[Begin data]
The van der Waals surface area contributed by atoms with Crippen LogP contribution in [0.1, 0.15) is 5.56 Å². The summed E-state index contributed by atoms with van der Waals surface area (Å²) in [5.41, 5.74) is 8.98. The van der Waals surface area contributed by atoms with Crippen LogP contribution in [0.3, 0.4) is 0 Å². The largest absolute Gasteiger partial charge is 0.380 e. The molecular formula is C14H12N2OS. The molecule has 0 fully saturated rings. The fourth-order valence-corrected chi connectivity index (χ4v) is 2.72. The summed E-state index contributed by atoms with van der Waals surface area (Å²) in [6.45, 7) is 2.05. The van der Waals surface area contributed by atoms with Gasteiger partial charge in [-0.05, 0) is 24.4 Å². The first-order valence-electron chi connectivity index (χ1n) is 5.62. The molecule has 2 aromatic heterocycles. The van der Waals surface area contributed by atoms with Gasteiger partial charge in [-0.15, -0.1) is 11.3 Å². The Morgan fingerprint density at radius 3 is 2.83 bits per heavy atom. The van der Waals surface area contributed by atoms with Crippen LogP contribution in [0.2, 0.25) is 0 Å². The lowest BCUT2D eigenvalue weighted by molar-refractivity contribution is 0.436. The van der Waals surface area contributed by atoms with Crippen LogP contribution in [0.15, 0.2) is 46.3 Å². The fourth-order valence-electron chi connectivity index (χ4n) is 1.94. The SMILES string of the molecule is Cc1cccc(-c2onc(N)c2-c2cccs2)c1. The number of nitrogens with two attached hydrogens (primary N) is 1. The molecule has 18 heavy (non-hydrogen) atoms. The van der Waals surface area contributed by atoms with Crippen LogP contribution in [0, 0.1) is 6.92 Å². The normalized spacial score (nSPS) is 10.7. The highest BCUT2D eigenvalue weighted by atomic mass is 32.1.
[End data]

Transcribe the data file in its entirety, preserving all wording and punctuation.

The van der Waals surface area contributed by atoms with Crippen LogP contribution in [0.1, 0.15) is 5.56 Å². The summed E-state index contributed by atoms with van der Waals surface area (Å²) in [5.41, 5.74) is 8.98. The van der Waals surface area contributed by atoms with Crippen LogP contribution in [0.3, 0.4) is 0 Å². The largest absolute Gasteiger partial charge is 0.380 e. The molecular formula is C14H12N2OS. The molecule has 0 fully saturated rings. The fourth-order valence-corrected chi connectivity index (χ4v) is 2.72. The summed E-state index contributed by atoms with van der Waals surface area (Å²) in [6.45, 7) is 2.05. The van der Waals surface area contributed by atoms with Gasteiger partial charge in [-0.05, 0) is 24.4 Å². The first-order valence-electron chi connectivity index (χ1n) is 5.62. The molecule has 2 aromatic heterocycles. The van der Waals surface area contributed by atoms with Gasteiger partial charge in [-0.15, -0.1) is 11.3 Å². The Morgan fingerprint density at radius 3 is 2.83 bits per heavy atom. The van der Waals surface area contributed by atoms with Crippen LogP contribution in [0.2, 0.25) is 0 Å². The lowest BCUT2D eigenvalue weighted by molar-refractivity contribution is 0.436. The van der Waals surface area contributed by atoms with Crippen LogP contribution in [0.15, 0.2) is 46.3 Å². The fourth-order valence-electron chi connectivity index (χ4n) is 1.94. The SMILES string of the molecule is Cc1cccc(-c2onc(N)c2-c2cccs2)c1. The number of nitrogens with two attached hydrogens (primary N) is 1. The molecule has 18 heavy (non-hydrogen) atoms. The van der Waals surface area contributed by atoms with Crippen LogP contribution in [0, 0.1) is 6.92 Å². The normalized spacial score (nSPS) is 10.7. The highest BCUT2D eigenvalue weighted by atomic mass is 32.1.